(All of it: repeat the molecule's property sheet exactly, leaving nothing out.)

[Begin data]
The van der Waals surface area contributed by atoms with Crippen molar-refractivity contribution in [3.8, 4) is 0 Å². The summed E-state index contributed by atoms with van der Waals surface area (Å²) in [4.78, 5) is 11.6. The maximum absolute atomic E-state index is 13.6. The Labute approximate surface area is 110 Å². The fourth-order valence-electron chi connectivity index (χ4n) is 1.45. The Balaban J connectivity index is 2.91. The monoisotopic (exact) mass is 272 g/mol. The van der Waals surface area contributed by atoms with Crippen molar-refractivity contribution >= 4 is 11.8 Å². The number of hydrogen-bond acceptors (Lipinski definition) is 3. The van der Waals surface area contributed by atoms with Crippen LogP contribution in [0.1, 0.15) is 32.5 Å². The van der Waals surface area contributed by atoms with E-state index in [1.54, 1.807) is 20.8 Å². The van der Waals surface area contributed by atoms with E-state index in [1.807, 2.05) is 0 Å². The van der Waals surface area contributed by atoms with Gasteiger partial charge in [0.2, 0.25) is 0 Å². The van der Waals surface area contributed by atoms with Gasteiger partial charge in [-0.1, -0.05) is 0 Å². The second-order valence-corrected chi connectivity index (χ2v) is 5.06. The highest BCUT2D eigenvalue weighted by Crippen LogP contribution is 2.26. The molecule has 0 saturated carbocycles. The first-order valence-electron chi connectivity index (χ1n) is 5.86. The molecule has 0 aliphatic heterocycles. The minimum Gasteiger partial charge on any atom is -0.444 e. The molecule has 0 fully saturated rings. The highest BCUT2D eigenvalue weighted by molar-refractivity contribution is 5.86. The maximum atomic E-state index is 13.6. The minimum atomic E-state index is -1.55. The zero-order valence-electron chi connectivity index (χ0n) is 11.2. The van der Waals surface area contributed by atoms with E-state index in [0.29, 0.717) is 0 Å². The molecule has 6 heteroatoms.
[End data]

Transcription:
The van der Waals surface area contributed by atoms with Crippen molar-refractivity contribution in [3.8, 4) is 0 Å². The summed E-state index contributed by atoms with van der Waals surface area (Å²) in [4.78, 5) is 11.6. The maximum absolute atomic E-state index is 13.6. The Labute approximate surface area is 110 Å². The fourth-order valence-electron chi connectivity index (χ4n) is 1.45. The Balaban J connectivity index is 2.91. The monoisotopic (exact) mass is 272 g/mol. The van der Waals surface area contributed by atoms with Crippen molar-refractivity contribution >= 4 is 11.8 Å². The number of hydrogen-bond acceptors (Lipinski definition) is 3. The van der Waals surface area contributed by atoms with Crippen LogP contribution in [0.1, 0.15) is 32.5 Å². The van der Waals surface area contributed by atoms with E-state index in [1.54, 1.807) is 20.8 Å². The van der Waals surface area contributed by atoms with E-state index in [1.807, 2.05) is 0 Å². The van der Waals surface area contributed by atoms with Gasteiger partial charge in [0.2, 0.25) is 0 Å². The van der Waals surface area contributed by atoms with Gasteiger partial charge in [-0.1, -0.05) is 0 Å². The second-order valence-corrected chi connectivity index (χ2v) is 5.06. The highest BCUT2D eigenvalue weighted by Crippen LogP contribution is 2.26. The molecule has 0 saturated carbocycles. The first-order valence-electron chi connectivity index (χ1n) is 5.86. The molecule has 0 aliphatic heterocycles. The minimum Gasteiger partial charge on any atom is -0.444 e. The molecule has 0 fully saturated rings. The highest BCUT2D eigenvalue weighted by molar-refractivity contribution is 5.86. The maximum atomic E-state index is 13.6. The minimum atomic E-state index is -1.55. The zero-order valence-electron chi connectivity index (χ0n) is 11.2. The van der Waals surface area contributed by atoms with E-state index in [0.29, 0.717) is 0 Å². The molecule has 6 heteroatoms.